87th AMS Annual Meeting

Thursday, 18 January 2007: 2:15 PM
Trends in Tropical Rainfall Characteristics : Observations and Modeling
217C (Henry B. Gonzalez Convention Center)
William K. M. Lau, NASA/GSFC, Greenbelt, MD
We present results from observation and modeling studies of long-term trend in rainfall characteristics. From analyses of shift in the rainfall probability distribution function using long-term (24 years) of GPCP and CMAP rainfall data, as well as ground-based global rainfall data, we find trends in more frequent occurrence of extreme heavy and light rain events, coupled to a decreasing trend in moderate rain events over much of the tropics during 1979-2003. Using TRMM rainfall products to identify characteristic cloud and rain structure, we find that the trends are consistent with a shift in the large-scale circulation associated with a) a relatively uniform increase in warm rain over the tropical oceans, b) enhanced ice-phase rain over the near-equatorial oceans, and c) reduced mixed-phase rain over the tropical ocean and land regions. Analysis of IPCC, 20th Century coupled model simulations indicate that overall the models simulated reasonably well the shift in the rainfall PDF qualitatively, but differ greatly in the regional geographic details of the rainfall patterns. The model results suggest that the changes in PDF are to a first order associated with an overall enhancement of the atmospheric water cycle in the tropics as a result of global warming.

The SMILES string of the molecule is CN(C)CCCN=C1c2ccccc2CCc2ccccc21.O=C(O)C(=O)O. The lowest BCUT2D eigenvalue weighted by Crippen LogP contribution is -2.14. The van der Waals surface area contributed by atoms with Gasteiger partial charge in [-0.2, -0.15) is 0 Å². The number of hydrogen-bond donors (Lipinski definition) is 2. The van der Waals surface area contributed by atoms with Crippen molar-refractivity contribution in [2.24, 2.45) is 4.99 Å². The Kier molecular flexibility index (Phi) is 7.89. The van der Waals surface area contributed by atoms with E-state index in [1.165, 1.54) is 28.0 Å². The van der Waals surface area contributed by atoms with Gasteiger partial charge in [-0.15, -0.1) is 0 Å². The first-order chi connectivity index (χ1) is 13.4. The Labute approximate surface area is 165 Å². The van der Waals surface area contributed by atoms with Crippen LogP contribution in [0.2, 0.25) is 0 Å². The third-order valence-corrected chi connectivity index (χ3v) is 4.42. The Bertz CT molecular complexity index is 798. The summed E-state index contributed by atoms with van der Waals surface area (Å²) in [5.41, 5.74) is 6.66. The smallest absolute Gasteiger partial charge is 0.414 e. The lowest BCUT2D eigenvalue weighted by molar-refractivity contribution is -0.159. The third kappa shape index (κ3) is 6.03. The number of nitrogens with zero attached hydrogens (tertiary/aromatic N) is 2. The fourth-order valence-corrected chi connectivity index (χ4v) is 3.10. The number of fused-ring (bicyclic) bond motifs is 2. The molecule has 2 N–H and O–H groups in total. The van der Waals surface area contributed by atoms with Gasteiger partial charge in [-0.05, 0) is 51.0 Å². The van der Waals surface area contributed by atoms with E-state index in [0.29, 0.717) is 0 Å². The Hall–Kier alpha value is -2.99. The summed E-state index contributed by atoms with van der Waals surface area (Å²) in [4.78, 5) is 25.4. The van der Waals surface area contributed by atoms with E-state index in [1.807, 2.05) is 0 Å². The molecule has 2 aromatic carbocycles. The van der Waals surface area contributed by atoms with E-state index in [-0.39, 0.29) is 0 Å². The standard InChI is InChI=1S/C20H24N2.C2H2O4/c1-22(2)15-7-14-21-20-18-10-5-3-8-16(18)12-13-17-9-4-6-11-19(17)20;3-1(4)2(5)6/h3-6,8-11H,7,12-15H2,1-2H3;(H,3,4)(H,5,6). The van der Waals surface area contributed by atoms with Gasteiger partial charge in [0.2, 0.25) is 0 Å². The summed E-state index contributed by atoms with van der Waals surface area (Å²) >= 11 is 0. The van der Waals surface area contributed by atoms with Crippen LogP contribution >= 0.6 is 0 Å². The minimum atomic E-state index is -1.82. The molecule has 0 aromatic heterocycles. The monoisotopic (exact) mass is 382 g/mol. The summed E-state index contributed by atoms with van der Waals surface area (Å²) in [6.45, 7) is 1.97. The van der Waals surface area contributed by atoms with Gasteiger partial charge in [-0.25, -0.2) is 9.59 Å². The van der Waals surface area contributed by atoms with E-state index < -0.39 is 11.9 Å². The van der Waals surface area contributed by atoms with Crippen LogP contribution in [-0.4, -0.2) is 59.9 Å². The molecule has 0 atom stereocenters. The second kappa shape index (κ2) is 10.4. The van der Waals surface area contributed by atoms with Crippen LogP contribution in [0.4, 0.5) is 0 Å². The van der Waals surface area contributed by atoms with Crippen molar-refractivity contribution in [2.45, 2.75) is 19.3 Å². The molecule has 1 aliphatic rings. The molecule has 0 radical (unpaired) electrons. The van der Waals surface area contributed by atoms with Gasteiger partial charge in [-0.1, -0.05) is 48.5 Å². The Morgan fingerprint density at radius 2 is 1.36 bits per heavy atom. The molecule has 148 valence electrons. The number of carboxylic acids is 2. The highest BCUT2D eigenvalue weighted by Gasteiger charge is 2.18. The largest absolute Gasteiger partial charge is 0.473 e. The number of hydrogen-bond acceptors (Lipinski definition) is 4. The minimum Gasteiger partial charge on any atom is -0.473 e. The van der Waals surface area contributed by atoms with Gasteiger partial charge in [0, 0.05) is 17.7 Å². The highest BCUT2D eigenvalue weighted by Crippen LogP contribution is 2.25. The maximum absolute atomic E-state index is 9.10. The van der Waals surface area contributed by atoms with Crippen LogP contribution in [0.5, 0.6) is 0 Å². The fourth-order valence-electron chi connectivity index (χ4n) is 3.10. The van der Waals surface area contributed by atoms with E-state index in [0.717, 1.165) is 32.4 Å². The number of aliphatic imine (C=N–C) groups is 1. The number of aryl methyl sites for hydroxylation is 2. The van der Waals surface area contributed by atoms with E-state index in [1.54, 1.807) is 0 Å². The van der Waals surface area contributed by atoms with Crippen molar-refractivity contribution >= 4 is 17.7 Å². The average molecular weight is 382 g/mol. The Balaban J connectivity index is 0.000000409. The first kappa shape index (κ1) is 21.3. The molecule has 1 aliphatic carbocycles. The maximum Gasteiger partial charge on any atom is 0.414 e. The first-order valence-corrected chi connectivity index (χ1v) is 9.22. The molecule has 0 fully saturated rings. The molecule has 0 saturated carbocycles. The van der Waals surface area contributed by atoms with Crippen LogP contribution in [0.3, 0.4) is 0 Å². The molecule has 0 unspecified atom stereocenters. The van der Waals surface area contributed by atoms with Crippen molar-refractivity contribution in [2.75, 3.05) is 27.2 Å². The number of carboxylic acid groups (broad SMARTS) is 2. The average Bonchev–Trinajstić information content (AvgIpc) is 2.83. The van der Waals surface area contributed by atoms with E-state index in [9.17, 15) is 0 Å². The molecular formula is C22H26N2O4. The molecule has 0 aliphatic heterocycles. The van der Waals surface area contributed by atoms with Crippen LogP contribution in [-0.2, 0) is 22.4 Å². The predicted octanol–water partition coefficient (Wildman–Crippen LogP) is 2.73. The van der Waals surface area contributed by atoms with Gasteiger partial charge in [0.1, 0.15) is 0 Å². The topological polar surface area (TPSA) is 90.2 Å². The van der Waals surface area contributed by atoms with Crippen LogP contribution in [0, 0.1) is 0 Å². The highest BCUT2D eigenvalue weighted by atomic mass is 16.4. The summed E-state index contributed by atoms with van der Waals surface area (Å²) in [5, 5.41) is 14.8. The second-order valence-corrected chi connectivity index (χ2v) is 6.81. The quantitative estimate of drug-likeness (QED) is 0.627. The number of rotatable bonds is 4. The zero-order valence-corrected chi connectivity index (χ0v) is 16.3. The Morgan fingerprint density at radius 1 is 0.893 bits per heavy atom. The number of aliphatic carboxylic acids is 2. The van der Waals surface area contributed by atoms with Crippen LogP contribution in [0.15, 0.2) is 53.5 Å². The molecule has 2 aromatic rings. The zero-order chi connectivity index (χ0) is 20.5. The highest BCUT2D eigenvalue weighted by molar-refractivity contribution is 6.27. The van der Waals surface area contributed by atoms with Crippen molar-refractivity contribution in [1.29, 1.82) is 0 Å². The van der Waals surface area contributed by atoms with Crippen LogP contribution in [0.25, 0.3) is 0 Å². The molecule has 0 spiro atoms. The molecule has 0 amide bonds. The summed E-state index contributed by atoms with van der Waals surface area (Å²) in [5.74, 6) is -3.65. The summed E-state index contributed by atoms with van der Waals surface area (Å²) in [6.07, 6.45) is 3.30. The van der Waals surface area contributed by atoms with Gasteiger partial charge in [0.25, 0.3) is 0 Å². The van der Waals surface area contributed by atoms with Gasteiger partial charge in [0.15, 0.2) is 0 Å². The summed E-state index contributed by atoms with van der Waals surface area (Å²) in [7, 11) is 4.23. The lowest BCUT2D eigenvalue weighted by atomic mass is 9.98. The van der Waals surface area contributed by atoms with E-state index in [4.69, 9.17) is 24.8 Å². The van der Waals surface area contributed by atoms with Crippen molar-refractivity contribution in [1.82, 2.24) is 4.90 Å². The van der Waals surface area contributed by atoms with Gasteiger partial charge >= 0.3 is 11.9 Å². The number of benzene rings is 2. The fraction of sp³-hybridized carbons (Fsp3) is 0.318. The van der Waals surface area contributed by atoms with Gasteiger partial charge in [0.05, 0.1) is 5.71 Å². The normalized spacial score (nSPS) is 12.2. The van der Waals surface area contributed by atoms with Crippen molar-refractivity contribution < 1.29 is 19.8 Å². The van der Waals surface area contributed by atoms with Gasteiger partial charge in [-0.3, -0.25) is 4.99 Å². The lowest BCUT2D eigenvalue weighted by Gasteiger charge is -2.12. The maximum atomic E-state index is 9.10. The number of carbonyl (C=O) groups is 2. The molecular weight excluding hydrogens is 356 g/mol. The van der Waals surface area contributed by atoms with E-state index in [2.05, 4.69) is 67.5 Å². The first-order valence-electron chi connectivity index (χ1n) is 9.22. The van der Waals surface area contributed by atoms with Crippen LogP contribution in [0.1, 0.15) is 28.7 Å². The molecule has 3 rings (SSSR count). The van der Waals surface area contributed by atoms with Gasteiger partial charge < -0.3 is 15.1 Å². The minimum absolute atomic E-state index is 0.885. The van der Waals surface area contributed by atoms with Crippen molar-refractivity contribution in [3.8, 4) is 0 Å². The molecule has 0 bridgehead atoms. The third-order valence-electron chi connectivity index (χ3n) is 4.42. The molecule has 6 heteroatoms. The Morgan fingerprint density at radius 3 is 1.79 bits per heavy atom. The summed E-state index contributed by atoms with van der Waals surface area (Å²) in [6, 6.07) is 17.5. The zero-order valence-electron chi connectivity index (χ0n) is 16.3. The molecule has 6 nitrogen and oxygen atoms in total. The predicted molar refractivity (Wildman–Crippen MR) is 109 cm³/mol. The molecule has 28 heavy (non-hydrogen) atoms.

Supplementary URL: